Cribellum

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Progradungula otwayensis (Gradungulidae) holding a snare made from silk spun from its cribellum

The cribellum is a silk spinning organ found in certain spiders. Unlike normal spinnerets, the cribellum consists of one or more plates covered in thousands of tiny spigots.[1] These spigots produce extremely fine fibers which are combed out by the spider's calamistrum, producing silk with a wooly texture. The fibers are so small in diameter that prey insects easily become entangled in them, without any glue needed. The spiders then bite them before they can escape.

The cribellum is a functional homolog of the anterior median spinnerets of Mesothelae and Mygalomorphae, which do not have a cribellum.

The presence or absence of a cribellum is used to classify araneomorph spiders into the cribellate and ecribellate (not cribellate) type. The distinction can be used to study evolutionary relationships. However, in 1967 it was discovered that there are many families with both cribellate and ecribellate members (Lehtinen, 1967). Today, it is believed that the precursor of all Araneomorphae was cribellate (symplesiomorphy), and that this function was lost in some araneomorph spiders secondarily (Coddington & Levy, 1991). Many of these still retain a colulus, which is thought to be a reduced cribellum, and is of unknown function. However, some "ecribellate" spiders seem to have evolved independently, without cribellate precursors (Foelix, 1979).

Only about 180 genera in 23 families (1991) still contain cribellate members, although the diverse Australian cribellate fauna is still mostly undescribed. However, that fauna may be an example of high diversity in Australian animals that are only relicts in other regions of the world, like the marsupials (Coddington & Levy, 1991).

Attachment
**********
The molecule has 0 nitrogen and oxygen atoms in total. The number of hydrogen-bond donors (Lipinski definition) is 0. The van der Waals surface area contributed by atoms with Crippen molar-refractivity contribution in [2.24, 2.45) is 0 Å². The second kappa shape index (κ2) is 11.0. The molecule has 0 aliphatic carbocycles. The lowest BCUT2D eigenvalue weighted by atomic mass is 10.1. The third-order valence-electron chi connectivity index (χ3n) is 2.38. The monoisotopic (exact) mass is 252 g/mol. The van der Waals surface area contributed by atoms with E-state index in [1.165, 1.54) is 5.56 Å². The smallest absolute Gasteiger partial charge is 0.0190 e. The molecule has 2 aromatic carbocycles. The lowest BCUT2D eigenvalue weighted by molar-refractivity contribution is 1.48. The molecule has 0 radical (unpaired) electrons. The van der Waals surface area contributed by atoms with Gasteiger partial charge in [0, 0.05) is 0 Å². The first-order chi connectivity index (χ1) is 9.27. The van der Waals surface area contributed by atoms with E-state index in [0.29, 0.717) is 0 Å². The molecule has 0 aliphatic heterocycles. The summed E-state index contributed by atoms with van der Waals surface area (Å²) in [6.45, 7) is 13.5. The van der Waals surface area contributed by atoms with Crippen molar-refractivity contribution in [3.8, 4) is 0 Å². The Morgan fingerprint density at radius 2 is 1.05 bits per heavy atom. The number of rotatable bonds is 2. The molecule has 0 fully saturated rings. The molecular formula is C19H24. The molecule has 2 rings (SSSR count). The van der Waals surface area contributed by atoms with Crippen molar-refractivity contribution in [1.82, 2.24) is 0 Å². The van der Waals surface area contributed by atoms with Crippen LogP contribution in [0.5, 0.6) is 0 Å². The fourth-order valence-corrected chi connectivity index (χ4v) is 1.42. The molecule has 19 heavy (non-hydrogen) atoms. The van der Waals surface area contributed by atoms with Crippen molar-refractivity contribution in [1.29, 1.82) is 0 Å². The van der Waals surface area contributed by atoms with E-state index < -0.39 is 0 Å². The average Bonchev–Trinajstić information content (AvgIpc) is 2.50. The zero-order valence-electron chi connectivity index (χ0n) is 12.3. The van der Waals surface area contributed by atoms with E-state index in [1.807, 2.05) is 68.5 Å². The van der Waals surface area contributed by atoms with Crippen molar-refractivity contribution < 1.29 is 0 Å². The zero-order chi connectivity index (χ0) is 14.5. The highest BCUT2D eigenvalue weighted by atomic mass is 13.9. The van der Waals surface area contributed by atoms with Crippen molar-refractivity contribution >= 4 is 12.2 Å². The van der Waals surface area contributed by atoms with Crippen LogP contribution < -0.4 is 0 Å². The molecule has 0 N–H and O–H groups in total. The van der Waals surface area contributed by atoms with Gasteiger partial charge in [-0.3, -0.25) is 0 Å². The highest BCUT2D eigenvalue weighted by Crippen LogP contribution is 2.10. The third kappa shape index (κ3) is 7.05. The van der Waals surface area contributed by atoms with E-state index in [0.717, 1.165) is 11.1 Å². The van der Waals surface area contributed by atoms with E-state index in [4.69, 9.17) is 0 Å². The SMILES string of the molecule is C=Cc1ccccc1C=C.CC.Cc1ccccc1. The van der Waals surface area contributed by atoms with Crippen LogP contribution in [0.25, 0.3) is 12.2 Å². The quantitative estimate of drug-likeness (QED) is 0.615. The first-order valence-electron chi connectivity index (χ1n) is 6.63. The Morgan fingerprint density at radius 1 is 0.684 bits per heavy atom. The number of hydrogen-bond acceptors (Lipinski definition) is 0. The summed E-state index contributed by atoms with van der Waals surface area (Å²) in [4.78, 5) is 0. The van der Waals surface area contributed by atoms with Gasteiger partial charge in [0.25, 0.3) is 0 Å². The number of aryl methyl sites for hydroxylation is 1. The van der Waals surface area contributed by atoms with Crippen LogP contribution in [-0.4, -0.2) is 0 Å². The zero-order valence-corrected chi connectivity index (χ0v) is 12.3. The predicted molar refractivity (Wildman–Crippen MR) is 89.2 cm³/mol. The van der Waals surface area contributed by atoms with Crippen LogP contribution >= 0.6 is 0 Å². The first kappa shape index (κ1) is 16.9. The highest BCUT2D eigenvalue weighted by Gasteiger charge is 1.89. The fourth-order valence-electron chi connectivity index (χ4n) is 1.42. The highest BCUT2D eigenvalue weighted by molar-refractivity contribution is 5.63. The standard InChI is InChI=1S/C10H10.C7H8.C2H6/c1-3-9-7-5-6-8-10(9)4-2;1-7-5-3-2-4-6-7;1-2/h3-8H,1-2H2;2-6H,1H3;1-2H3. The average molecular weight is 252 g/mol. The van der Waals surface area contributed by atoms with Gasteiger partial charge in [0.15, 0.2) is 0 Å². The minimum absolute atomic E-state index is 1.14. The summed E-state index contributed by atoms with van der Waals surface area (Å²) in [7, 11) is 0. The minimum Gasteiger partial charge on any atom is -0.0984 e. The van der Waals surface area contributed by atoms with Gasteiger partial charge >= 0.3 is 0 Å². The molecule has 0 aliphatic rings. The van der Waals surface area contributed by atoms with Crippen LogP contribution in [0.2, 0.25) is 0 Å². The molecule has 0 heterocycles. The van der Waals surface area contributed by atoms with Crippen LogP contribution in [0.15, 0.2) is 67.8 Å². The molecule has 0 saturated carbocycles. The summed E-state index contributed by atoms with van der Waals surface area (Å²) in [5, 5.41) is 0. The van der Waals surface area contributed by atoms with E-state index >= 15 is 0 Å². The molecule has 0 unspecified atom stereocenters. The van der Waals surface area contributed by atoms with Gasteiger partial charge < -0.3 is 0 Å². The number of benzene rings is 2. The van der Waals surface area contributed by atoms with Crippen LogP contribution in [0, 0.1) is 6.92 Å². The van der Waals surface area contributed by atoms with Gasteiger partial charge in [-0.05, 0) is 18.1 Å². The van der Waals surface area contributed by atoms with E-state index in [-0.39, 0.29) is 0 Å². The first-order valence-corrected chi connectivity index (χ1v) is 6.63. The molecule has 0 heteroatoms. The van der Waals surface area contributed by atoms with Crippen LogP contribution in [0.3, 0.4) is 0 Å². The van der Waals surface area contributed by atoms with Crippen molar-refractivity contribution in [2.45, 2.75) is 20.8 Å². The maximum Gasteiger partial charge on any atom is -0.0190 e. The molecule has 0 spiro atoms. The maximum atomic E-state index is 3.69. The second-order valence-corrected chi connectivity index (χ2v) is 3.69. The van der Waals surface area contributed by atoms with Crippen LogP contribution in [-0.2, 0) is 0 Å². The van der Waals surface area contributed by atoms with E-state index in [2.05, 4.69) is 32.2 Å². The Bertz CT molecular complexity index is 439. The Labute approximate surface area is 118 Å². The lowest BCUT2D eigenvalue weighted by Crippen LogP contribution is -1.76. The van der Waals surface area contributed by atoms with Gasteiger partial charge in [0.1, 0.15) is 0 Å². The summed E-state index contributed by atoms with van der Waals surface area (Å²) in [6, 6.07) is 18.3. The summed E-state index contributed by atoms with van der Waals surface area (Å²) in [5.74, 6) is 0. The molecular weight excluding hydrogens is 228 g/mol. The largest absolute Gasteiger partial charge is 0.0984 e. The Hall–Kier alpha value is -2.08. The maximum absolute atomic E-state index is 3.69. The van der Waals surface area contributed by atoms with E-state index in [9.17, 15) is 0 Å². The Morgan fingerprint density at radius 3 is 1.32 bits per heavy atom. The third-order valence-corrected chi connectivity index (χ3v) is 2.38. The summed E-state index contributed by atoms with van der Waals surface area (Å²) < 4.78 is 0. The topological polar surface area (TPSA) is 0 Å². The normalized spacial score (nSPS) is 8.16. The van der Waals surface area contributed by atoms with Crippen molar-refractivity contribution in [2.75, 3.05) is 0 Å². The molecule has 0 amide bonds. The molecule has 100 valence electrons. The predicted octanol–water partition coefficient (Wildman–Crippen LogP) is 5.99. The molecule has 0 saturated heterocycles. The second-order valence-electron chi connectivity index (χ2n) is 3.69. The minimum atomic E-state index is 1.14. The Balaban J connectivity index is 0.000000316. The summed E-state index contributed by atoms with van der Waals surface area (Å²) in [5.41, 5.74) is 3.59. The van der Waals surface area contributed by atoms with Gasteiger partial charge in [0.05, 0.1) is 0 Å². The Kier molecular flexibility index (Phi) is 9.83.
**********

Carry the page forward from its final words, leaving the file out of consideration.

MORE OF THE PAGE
Cribellate taxa are not very speciose, and for nearly all cribellate-ecribellate sister clades the cribellate lineage is less diverse (Coddington & Levy, 1991), for example:

Cribellate families[edit]

22 families of araneomorph spiders (Agelenidae, Amaurobiidae, Amphinectidae, Austrochilidae, Ctenidae, Deinopidae, Desidae, Dictynidae, Eresidae, Filistatidae, Gradungulidae, Hypochilidae, Miturgidae, Neolanidae, Nicodamidae, Oecobiidae, Psechridae, Stiphidiidae, Tengellidae, Titanoecidae, Uloboridae, Zoropsidae) contain at least some cribellate spiders (Griswold et al. 1999). While some of these families are entirely cribellate, others contain both cribellate and ecribellate species.

Diatom cribellum[edit]

The outside layer of a diatom is also called a cribellum. It consists of a thin siliceous membrane covered with small pores.[2]

References[edit]

  1. ^ Foelix, Rainer F. (1996). Biology of Spiders (2 ed.). Oxford University Press. pp. 118–122. 
  2. ^ Gordon, Richard; Dusan Losic; Mary Ann Tiffany; Stephen S. Nagy; Frithjof A.S. Sterrenburg (February 2009). "The Glass Menagerie: diatoms for novel applications in nanotechnology". Trends in Biotechnology 27 (2): 116–27. doi:10.1016/j.tibtech.2008.11.003. PMID 19167770. 
  • Lehtinen, P.T. (1967). Classification of the Cribellate spiders and some allied families, with notes on the evolution of the suborder Araneomorpha. Ann. Zool. Fennici 4: 199-467.
  • Foelix, Rainer F. 1979. Biologie der Spinnen. Georg Thieme Verlag Stuttgart. ISBN 3-13-575801-X
  • Coddington, J.A. & Levi, H.W. (1991). Systematics and Evolution of Spiders (Araneae). Annu. Rev. Ecol. Syst. 22: 565-592.
  • Eberhard, William G. and Pereira, Flory. 1993. Ultrastructure of cribellate silk of nine species in eight families and possible taxonomic implications (Araneae: Amaurobiidae, Deinopidae, Desidae, Dictynidae, Filistatidae, Hypochilidae, Stiphidiidae, Tengellidae). Journal of Arachnology 21(3): 161-174. PDF
  • Huber, B.A. (1994): Spermophore morphology reveals a new synapomorphy of Oecobius and Uroctea (Araneae, Oecobiidae). Journal of Arachnology 22: 73-74. PDF
  • Griswold, C.E., Coddington, J.A., Platnick, N.I. and Forster, R.R. (1999). Towards a Phylogeny of Entelegyne Spiders (Araneae, Araneomorphae, Entelegynae). Journal of Arachnology 27: 53-63. PDF

External links[edit]